Volcanism beyond the Solar System

  • 20 May 2023

Recently, scientists discovered an Earth-sized exoplanet orbiting a nearby dim star that provides a strong evidence of volcanism beyond the solar system.

  • Resembling The Volcanic Activity Found On Jupiter's Moon: The newly discovered exoplanet, the third in orbit around a specific star, is believed to be extensively covered in volcanoes, resembling the volcanic activity found on Jupiter's moon Io, known as the most volcanically active celestial body in the solar system.
  • Volcanic Activity Is Not Limited to Earth: This finding supports the understanding that volcanic activity is not limited to Earth, as both the planet Earth and Venus exhibit volcanic activity along with certain moons of Jupiter.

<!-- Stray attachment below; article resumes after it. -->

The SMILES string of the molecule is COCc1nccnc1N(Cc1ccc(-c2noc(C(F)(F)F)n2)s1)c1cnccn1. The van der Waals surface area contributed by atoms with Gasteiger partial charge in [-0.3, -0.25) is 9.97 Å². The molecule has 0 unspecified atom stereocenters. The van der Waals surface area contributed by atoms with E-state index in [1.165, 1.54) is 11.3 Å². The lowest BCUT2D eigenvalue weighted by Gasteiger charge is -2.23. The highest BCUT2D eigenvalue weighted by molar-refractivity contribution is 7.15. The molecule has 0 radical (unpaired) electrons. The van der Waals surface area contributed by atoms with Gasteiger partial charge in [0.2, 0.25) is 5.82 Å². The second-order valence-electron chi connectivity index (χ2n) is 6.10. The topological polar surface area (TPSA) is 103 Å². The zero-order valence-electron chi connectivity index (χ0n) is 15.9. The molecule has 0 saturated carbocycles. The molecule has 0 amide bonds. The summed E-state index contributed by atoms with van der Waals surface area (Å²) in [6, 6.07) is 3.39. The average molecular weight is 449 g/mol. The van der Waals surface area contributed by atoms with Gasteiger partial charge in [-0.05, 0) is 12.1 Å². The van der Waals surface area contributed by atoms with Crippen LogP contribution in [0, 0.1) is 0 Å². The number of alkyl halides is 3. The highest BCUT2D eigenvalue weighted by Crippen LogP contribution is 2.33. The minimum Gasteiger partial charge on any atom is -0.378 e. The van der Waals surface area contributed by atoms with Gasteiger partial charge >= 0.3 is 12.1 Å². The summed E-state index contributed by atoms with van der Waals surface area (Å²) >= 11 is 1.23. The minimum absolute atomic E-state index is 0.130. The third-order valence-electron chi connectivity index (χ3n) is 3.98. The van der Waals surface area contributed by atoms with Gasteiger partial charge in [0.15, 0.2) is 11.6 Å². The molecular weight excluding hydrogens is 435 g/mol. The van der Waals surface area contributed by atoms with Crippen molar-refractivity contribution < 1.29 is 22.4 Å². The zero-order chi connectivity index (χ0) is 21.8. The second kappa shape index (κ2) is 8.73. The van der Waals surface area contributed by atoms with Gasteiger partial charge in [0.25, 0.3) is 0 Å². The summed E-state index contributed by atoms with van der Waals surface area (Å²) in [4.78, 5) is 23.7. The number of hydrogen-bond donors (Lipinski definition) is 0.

• Volcanism Was Not Directly Observed: The planet's volcanism was not directly observed but inferred from its significant gravitational interaction with the larger of the two other planets orbiting the dim star.
  • This interaction causes the planet to be squeezed and flexed, resulting in heating of its interior and leading to surface volcanic activity, resembling the volcanic moon Io.
  • It Is A Planet That Does Not Rotate: The exoplanet's unique characteristics include one side permanently bathed in daylight and the other shrouded in darkness, with extreme temperatures making the dayside hot and dry, possibly resembling a desert, while the nightside potentially hosts a massive icy glacier.
  • Conditions for liquid surface water: The researchers believe that the region near the terminator, where day and night meet, may provide conditions for liquid surface water.
  • Although the exoplanet is unlikely to be habitable, its active volcanism raises intriguing questions about the possibility of life in extreme environments.

Planets beyond the solar system are called exoplanets.